Home>>>City Guide>>>>Shopping>>>>Guizhou

Costumes of Miao People


If you are fortunate enough to visit a Miao village during festivals or when the ethnic group holds marriage ceremonies, you will be dazzled by the varied and colorful costumes and silver ornaments of Miao women.
Miao festival clothes are appealing not only because of their unique styles and craftsmanship, but also because they reveal the rich Miao culture and its long history.

People of Miao ethnic group dressed in their tradional costume during the Lantern Festival. The Miao people have a history that spans thousands of years, but they didn't have a written language until the 1950s. However, this ethnic group's long, storied past has been recorded in their clothing. The intricate embroidery and silver ornaments tell the colorful history of the Miao people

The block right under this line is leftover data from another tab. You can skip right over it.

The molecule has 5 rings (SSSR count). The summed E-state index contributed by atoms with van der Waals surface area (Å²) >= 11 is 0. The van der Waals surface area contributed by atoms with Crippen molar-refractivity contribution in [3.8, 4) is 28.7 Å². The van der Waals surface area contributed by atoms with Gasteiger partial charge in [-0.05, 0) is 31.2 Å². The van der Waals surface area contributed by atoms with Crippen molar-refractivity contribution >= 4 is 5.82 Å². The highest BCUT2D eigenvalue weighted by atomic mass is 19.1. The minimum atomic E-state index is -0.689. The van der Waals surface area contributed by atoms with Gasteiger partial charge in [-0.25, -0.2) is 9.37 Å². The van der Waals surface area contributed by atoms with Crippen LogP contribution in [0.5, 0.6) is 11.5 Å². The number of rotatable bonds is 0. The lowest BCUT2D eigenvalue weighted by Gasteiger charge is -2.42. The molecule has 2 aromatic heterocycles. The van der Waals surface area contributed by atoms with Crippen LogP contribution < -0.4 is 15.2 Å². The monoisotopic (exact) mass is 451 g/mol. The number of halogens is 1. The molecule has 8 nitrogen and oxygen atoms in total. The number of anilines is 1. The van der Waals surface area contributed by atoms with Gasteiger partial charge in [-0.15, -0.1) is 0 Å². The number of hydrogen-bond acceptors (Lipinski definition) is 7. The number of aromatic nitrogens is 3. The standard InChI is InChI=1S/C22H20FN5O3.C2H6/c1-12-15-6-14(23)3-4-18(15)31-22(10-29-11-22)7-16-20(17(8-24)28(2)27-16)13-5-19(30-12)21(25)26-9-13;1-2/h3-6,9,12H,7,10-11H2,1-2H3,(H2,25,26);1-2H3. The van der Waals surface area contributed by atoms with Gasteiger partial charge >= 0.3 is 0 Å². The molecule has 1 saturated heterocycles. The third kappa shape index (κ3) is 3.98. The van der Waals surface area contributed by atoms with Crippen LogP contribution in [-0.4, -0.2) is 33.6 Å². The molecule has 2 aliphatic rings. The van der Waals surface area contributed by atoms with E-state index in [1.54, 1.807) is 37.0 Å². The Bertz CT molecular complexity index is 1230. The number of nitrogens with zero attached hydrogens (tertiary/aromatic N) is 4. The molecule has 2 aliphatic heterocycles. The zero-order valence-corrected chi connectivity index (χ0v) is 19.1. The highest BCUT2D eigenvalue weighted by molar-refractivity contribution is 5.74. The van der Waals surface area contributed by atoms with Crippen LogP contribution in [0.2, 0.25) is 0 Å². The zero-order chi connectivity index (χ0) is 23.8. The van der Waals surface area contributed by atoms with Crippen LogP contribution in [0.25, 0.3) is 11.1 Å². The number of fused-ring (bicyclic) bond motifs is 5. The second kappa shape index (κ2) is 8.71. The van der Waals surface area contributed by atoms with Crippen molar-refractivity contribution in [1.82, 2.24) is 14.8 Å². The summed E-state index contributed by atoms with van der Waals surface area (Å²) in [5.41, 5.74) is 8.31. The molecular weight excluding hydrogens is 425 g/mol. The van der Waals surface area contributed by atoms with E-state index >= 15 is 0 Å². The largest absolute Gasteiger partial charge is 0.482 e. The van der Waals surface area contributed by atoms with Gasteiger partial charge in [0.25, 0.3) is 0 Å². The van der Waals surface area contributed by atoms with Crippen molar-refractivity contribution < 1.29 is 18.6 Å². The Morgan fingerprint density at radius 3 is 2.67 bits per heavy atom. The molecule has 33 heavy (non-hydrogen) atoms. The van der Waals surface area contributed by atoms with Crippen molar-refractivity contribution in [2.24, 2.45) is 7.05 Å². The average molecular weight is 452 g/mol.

Traditional costumes of different branches of the Miao ethnic group vary, though the craftsmanship needed to make the costumes always reaches the peak of perfection. Usually, making a set of traditional Miao clothes takes a Miao woman 1-2 years.

More than 50 percent of Miao people live in Guizhou Province. In the Miao community, which has mostly been closed to the outside world, their religious beliefs are often thought of as primitive. The motivation behind Miao women’s hard work needed to make their clothes is their devotion to their ancestors. It has long been a tradition for Miao women to use embroidery and sewing to show how much they worship their ancestors.

Mountains and rivers make Miao areas difficult to access, which has lessened the impact of modern civilization and helped them to maintain old traditions. Some old costumes from Chinese history that were recorded in ancient books from the Han Dynasty (206BC-AD220)have long since disappeared in many parts of the country. However, one can still find such costumes in the Miao community. Some foreigners who have visited the Miao have called them “living terra cotta warriors.”